As the US country scene continues to expand into new areas such as rap it is only inevitable that the UK scene should do the same. Anyone who has heard the music running under a recent DFS advert would be familiar with the work of a group called The Boy Least Likely To and their minor classic “Be Gentle With Me”. They have now formed into a country band called “The Legends Of Country”, a band that displays a knowing awareness of Country music and have blended it with a touch of indy awareness. They’ve also bagged slots at the 2017 C2C festival and are going to be well worth looking out for.
Initially many of the songs may start with the instrumentation of a basic Johnny Cash song, but on top of that is layered distinctly UK country playing and an undoubted UK lyrical outlook. An example would be “When We Talk About Country” which one moment is lauding Charlie Rich’s “Behind Closed Doors”, or Tanya Tucker singing “Delta Dawn” and ends with the couple in the song eschewing Nashville for a “weekend in Whitstable”!
The mixture of knowing Country and yet humorous references could be construed as some sort of joke were it not done with such warmth. On “If I Knew What I Was Doing I’d Be Dangerous” there are lines like “We’d have a little Bijon Frise and be living on Hampstead Heath”, or “I’d be sitting on my yacht smoking Willie Nelson’s pot” the latter being a line you’d only appreciate if you were a true Country fan.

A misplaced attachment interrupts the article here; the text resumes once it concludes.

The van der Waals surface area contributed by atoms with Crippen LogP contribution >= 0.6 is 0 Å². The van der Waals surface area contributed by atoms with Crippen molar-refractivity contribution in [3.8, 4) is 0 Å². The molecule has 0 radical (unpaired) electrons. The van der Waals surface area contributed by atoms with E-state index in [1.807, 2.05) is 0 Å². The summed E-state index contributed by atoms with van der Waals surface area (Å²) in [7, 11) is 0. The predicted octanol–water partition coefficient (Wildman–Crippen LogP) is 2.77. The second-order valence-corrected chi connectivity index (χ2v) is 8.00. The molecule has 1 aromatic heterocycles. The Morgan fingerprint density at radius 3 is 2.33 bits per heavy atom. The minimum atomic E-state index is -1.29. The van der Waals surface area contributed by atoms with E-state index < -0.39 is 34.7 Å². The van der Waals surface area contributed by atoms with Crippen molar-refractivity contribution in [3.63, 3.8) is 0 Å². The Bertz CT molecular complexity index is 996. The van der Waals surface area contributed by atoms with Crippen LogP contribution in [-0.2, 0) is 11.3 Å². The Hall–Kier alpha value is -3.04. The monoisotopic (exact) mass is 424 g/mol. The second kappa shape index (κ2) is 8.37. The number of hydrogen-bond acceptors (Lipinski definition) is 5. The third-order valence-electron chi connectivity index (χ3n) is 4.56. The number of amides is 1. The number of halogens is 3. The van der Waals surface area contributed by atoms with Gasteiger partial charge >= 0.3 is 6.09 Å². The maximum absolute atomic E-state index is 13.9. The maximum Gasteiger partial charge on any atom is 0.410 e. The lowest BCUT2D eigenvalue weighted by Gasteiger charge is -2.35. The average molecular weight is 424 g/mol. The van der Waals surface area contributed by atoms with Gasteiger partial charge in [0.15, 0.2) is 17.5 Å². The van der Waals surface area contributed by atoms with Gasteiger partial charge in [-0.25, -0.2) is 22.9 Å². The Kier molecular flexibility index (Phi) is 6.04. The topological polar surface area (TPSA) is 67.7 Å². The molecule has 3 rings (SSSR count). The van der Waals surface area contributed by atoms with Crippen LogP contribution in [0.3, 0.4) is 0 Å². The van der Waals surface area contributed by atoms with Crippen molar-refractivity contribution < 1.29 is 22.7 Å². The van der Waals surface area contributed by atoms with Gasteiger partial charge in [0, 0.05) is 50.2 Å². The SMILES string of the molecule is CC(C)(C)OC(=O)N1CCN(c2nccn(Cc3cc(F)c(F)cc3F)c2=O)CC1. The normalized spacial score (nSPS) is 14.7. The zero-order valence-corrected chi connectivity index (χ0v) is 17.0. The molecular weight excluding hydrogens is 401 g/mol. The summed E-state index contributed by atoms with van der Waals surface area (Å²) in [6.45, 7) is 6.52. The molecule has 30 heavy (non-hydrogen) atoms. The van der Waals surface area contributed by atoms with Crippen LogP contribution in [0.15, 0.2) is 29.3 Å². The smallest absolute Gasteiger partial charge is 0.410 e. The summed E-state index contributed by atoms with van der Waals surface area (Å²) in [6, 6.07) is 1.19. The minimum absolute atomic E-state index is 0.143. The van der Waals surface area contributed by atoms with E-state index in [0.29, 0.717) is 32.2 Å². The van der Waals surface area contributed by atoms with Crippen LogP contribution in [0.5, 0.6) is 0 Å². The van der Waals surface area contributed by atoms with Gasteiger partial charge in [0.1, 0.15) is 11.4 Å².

The thin line between humour and tragedy is occasionally very blurred. “Saturday Dads” in many ways is as traditional a country song as you can get, while at the same time it is quintessentially English as the singer laments about the little time he has spent with his son and is trying to reignite the relationship six years after leaving.. It perfectly captures the awkwardness of being close to someone that you hardly know, reduced to asking about school and not knowing “anywhere else around here to go”. He ponders on the times that he had missed, "fixing, bikes, baking cakes , meeting you at the school gates". It ends with the boy saying that he’s had the “most amazing day” which only breaks the Dad’s heart more. The dark humour though is never far from the surface as the singer can't resist checking his "phone for the football scores while you talk about dinosaurs"
“Different Planets” is another song where things are played with a straight bat, it has a touch of Chris Difford's style about it as the singer details a split where the couple have grown “so far apart”, that they need “our own space”. It is very touching when he sings “I know you love me too and that’s what breaks my heart”
I’m pretty sure that no US artist has ever penned a song like “It’s A long Way Back From A Dream” detailing one man’s unsuccessful attempt to win a Darts tournament. This man’s mission is channeled through Country music, “driving down the M4 on New Year’s Eve” when “Crystal Gale came on the radio”.
It’s a hugely enjoyable record and I for one shall certainly be keeping an eye out for their O2 debut!